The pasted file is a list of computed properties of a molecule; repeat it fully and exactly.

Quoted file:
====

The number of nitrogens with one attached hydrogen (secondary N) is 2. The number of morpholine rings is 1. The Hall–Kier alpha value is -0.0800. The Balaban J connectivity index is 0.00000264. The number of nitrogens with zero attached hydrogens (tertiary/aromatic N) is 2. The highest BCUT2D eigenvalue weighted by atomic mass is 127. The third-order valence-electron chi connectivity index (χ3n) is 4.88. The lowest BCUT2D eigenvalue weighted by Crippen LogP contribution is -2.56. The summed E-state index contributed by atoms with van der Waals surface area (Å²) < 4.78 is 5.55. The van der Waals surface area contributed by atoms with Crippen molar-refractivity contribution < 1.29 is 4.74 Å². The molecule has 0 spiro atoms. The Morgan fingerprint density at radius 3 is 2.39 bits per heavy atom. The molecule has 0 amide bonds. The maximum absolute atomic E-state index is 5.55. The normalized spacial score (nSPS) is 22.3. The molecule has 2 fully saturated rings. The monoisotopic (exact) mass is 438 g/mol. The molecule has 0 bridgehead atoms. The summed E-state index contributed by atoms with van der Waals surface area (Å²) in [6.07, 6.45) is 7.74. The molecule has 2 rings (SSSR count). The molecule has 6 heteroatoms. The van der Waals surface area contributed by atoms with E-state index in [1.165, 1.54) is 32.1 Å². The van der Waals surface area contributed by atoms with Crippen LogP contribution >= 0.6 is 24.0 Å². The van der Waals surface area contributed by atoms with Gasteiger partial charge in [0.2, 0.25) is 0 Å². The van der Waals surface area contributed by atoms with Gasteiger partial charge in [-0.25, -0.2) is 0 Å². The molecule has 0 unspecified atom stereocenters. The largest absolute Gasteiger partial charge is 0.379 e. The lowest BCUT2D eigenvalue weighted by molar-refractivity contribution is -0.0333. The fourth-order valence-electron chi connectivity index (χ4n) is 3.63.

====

The number of nitrogens with one attached hydrogen (secondary N) is 2. The number of morpholine rings is 1. The Hall–Kier alpha value is -0.0800. The Balaban J connectivity index is 0.00000264. The number of nitrogens with zero attached hydrogens (tertiary/aromatic N) is 2. The highest BCUT2D eigenvalue weighted by atomic mass is 127. The third-order valence-electron chi connectivity index (χ3n) is 4.88. The lowest BCUT2D eigenvalue weighted by Crippen LogP contribution is -2.56. The summed E-state index contributed by atoms with van der Waals surface area (Å²) < 4.78 is 5.55. The van der Waals surface area contributed by atoms with Crippen molar-refractivity contribution < 1.29 is 4.74 Å². The molecule has 0 spiro atoms. The Morgan fingerprint density at radius 3 is 2.39 bits per heavy atom. The molecule has 0 amide bonds. The maximum absolute atomic E-state index is 5.55. The normalized spacial score (nSPS) is 22.3. The molecule has 2 fully saturated rings. The monoisotopic (exact) mass is 438 g/mol. The molecule has 0 bridgehead atoms. The summed E-state index contributed by atoms with van der Waals surface area (Å²) in [6.07, 6.45) is 7.74. The molecule has 2 rings (SSSR count). The molecule has 6 heteroatoms. The van der Waals surface area contributed by atoms with E-state index in [1.165, 1.54) is 32.1 Å². The van der Waals surface area contributed by atoms with Crippen LogP contribution >= 0.6 is 24.0 Å². The van der Waals surface area contributed by atoms with Gasteiger partial charge in [0.2, 0.25) is 0 Å². The van der Waals surface area contributed by atoms with Gasteiger partial charge in [-0.25, -0.2) is 0 Å². The molecule has 0 unspecified atom stereocenters. The largest absolute Gasteiger partial charge is 0.379 e. The lowest BCUT2D eigenvalue weighted by molar-refractivity contribution is -0.0333. The fourth-order valence-electron chi connectivity index (χ4n) is 3.63.